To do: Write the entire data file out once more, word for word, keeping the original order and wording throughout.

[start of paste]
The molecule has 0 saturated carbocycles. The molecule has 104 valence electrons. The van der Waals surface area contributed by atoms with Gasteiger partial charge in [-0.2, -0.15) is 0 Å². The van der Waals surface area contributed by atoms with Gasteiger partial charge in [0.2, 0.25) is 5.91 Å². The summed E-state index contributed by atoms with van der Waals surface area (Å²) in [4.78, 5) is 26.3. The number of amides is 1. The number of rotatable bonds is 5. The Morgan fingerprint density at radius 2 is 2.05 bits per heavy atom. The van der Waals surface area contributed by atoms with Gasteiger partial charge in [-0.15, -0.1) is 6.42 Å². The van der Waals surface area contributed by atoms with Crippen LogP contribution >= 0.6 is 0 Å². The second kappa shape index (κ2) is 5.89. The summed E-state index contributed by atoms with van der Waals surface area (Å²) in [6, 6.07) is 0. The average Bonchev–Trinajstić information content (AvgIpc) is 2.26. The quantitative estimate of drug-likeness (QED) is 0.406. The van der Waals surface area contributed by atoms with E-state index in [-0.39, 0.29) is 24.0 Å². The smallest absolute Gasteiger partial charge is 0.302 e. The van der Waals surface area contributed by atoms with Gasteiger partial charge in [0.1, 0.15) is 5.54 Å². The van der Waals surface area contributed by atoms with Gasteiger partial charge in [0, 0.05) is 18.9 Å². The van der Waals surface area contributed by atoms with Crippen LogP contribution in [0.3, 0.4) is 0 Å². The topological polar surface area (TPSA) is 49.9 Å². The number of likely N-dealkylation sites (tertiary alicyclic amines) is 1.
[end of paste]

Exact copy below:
The molecule has 0 saturated carbocycles. The molecule has 104 valence electrons. The van der Waals surface area contributed by atoms with Gasteiger partial charge in [-0.2, -0.15) is 0 Å². The van der Waals surface area contributed by atoms with Gasteiger partial charge in [0.2, 0.25) is 5.91 Å². The summed E-state index contributed by atoms with van der Waals surface area (Å²) in [4.78, 5) is 26.3. The number of amides is 1. The number of rotatable bonds is 5. The Morgan fingerprint density at radius 2 is 2.05 bits per heavy atom. The van der Waals surface area contributed by atoms with Gasteiger partial charge in [-0.15, -0.1) is 6.42 Å². The van der Waals surface area contributed by atoms with Crippen LogP contribution >= 0.6 is 0 Å². The second kappa shape index (κ2) is 5.89. The summed E-state index contributed by atoms with van der Waals surface area (Å²) in [6, 6.07) is 0. The average Bonchev–Trinajstić information content (AvgIpc) is 2.26. The quantitative estimate of drug-likeness (QED) is 0.406. The van der Waals surface area contributed by atoms with E-state index in [-0.39, 0.29) is 24.0 Å². The smallest absolute Gasteiger partial charge is 0.302 e. The van der Waals surface area contributed by atoms with Gasteiger partial charge in [0.1, 0.15) is 5.54 Å². The van der Waals surface area contributed by atoms with Gasteiger partial charge in [0, 0.05) is 18.9 Å². The van der Waals surface area contributed by atoms with Crippen LogP contribution in [0.3, 0.4) is 0 Å². The topological polar surface area (TPSA) is 49.9 Å². The number of likely N-dealkylation sites (tertiary alicyclic amines) is 1.